Storm Chasers Tim Samaras, Paul Samaras and Carl Young Killed in Oklahoma Tornadoes

PHOTO: Tim Samaras, his son Paul Samaras and fellow storm chaser Carl Young are shown in photos from the Facebook of Tim Samaras and Twistex. They died Friday, May 31, 2013.
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Storm chaser and meteorologist Tim Samaras, his storm chaser partner Carl Young, and his son Paul Samaras, were among the 11 people killed in the latest round of tornadoes and severe weather to hit Oklahoma Friday night, according to family members.

They were killed near El Reno in an EF3 tornado with winds up to 165 mph that ripped through the Oklahoma City area during rush hour.

Samaras, 55, his son Paul, 24, and Young, 45, were all killed while trying to document and research the storm. Tim Samaras was found inside his car with his seat belt still on. Paul and Young were pulled from a car by a tornado. One of them was found dead a half mile away.

"They put themselves in harm's way so that they can educate the public about the destructive power of these storms," Canadian County Undersheriff Chris West told the Associated Press.

Tim Samaras, 55, dedicated the last three decades to learning about tornadoes while he successfully combined his passion for storm chasing and an engineering career.

"I'm not sure exactly why I chase storms. Perhaps it's to witness the incredible beauty of what Mother Nature can create" Samaras said in a Youtube video posted on his website.

Samaras' brother, Jim Samaras posted a statement on Tim Samaras' Facebook book early Sunday morning:

"It truly is sad that we lost my great brother Tim and his great son, Paul. Our hearts also go out to the Carl Young family as well as they are feeling the same feelings we are today," the statement said. "They all unfortunately passed away but doing what they LOVED. Chasing Tornado's. I look at it that he is in the 'big tornado in the sky...'"

PHOTOS: Twisters Hit OKC Area Again

ABC News meteorologist Ginger Zee knew Tim Samaras well and said his death was a reminder of the power of the storm.

"Out of all storm chasers he doesn't take chances, he's the one that puts the probes in the path of the tornado to learn more about them. He is not, you know, a young gun running around making bad decisions person, so I am so sad and shocked, it is such a loss for the community," Zee said of Samaras.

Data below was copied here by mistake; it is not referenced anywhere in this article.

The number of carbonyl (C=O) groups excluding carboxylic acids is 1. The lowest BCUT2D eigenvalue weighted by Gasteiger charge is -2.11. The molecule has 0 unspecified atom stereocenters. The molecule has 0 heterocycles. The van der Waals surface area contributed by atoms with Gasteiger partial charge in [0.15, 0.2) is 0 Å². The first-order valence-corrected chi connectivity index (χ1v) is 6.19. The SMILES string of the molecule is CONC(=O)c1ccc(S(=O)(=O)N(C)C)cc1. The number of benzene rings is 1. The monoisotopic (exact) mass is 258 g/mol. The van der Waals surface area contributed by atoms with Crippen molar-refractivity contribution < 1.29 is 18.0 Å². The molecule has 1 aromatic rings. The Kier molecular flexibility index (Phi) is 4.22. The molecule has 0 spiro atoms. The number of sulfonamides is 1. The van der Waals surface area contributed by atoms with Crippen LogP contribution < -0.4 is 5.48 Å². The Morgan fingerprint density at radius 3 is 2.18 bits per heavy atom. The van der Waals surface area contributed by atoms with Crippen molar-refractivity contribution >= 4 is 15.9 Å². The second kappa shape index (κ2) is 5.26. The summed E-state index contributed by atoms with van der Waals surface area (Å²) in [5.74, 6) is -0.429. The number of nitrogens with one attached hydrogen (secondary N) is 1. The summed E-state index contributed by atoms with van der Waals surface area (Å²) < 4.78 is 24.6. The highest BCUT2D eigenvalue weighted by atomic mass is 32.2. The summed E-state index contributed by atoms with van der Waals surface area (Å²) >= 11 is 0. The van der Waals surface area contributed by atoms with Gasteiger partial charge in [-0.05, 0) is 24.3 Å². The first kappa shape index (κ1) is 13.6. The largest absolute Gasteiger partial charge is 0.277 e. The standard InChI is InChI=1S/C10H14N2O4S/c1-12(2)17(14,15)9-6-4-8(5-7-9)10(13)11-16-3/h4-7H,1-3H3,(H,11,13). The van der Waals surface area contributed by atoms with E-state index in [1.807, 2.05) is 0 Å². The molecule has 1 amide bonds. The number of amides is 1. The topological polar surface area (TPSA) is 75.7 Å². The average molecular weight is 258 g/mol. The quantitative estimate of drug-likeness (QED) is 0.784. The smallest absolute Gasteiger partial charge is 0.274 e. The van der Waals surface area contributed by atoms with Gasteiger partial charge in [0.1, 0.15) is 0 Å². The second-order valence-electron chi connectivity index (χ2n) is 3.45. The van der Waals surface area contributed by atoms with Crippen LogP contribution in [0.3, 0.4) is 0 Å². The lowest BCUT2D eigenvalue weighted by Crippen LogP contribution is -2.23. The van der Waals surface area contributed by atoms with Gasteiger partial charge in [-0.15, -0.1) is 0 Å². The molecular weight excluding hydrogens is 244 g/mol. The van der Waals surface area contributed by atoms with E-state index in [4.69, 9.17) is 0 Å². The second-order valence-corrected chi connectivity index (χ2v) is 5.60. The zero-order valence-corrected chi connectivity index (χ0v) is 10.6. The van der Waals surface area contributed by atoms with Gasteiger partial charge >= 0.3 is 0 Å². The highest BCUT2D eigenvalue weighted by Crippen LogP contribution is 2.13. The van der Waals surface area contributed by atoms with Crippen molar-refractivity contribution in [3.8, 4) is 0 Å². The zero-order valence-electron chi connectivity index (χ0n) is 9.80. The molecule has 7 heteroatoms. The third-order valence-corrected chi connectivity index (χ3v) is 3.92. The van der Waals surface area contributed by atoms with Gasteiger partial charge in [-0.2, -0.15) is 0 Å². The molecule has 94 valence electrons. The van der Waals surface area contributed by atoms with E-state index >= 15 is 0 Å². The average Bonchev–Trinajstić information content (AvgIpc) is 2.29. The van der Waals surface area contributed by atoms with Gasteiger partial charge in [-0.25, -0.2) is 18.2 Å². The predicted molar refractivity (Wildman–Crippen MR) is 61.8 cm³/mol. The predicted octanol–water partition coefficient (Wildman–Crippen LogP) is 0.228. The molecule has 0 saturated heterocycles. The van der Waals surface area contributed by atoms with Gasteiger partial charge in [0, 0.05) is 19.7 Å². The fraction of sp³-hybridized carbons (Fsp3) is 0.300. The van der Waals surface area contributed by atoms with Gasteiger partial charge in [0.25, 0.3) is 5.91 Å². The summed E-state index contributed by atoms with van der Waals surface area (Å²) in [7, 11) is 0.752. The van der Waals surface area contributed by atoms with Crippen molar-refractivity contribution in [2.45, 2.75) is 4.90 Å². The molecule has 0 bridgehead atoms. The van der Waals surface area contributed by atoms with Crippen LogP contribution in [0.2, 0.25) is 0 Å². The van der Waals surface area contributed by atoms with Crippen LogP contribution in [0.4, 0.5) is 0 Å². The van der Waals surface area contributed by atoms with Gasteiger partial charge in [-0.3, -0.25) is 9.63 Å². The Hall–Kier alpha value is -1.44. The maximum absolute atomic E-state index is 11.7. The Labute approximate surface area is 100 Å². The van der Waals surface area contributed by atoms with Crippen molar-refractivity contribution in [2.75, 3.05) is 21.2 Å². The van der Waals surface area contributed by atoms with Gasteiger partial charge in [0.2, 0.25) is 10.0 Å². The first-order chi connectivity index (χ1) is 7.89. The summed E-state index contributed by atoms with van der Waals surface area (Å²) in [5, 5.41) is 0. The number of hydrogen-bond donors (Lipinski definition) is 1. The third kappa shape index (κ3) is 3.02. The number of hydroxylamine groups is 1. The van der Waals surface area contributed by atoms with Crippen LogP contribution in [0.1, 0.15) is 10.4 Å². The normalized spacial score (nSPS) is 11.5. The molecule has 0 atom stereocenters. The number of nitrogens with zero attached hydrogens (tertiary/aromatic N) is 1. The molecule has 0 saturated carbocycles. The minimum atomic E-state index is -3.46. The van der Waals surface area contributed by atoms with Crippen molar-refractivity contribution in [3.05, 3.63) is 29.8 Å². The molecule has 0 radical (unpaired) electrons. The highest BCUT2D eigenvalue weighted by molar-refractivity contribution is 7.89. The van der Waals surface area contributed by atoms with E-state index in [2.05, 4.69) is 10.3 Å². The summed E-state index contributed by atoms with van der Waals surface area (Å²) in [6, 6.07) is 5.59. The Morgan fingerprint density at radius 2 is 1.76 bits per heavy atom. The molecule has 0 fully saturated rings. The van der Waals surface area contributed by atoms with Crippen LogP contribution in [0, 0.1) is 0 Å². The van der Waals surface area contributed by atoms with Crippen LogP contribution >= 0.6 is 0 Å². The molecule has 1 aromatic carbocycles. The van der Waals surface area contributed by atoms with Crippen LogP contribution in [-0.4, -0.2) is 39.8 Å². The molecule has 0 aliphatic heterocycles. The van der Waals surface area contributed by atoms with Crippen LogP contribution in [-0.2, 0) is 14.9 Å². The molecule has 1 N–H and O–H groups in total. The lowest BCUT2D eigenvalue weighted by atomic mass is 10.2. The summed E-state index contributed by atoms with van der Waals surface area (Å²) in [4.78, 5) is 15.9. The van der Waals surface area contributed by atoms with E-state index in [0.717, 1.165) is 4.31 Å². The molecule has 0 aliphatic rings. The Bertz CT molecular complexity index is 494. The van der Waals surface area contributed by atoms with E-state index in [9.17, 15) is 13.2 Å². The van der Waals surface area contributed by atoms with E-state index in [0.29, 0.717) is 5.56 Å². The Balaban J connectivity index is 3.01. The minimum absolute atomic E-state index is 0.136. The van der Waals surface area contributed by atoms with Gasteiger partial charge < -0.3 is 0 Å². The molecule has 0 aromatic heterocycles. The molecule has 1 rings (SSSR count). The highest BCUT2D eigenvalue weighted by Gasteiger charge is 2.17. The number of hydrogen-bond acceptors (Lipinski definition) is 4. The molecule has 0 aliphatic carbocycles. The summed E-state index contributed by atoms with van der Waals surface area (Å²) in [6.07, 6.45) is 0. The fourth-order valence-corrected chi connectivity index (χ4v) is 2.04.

Watch the "Nightline" 2012 interview with Tim Samaras on the mystery of how lightning forms.

Zee said Samaras left behind a legacy of work.

"He was a pioneer, he was getting things and teaching us things that no one else could do. This is a guy who was not just a meteorologist, he's an engineer, he's one of the smartest men I have ever met in my life," she said.

Samaras holds the world record for "measuring the lowest barometric pressure drop (100 millibars) inside of a tornado that destroyed the town of Manchester South Dakota, on June 24, 2003," according to his website.

Samaras also built a special probe equipped with cameras that "are able to look inside of a tornado safely."

The probe allowed Samaras and Young to document the tornado from different angles and speeds when they deployed the device in the path of a twister on June 11, 2004 near Storm Lake Iowa.

RELATED: Scientists Put an Eye in the Heart of the Storm

Terry Garcia, Executive Vice President, National Geographic Society said Samaras was "a courageous and brilliant scientist who fearlessly pursued tornadoes and lightning in the field in an effort to better understand these phenomena."

"The National Geographic Society made 18 grants to Tim for research over the years for field work like he was doing in Oklahoma at the time of his death, and he was one of our 2005 Emerging Explorers. Tim's research included creation of a special probe he would place in the path of a twister to measure data from inside the tornado; his pioneering work on lightning was featured in the August 2012 issue of National Geographic magazine," Garcia said in a statement. "Though we sometimes take it for granted, Tim's death is a stark reminder of the risks encountered regularly by the men and women who work for us. This is an enormous loss for his family, his wide circle of friends and colleagues and National Geographic."

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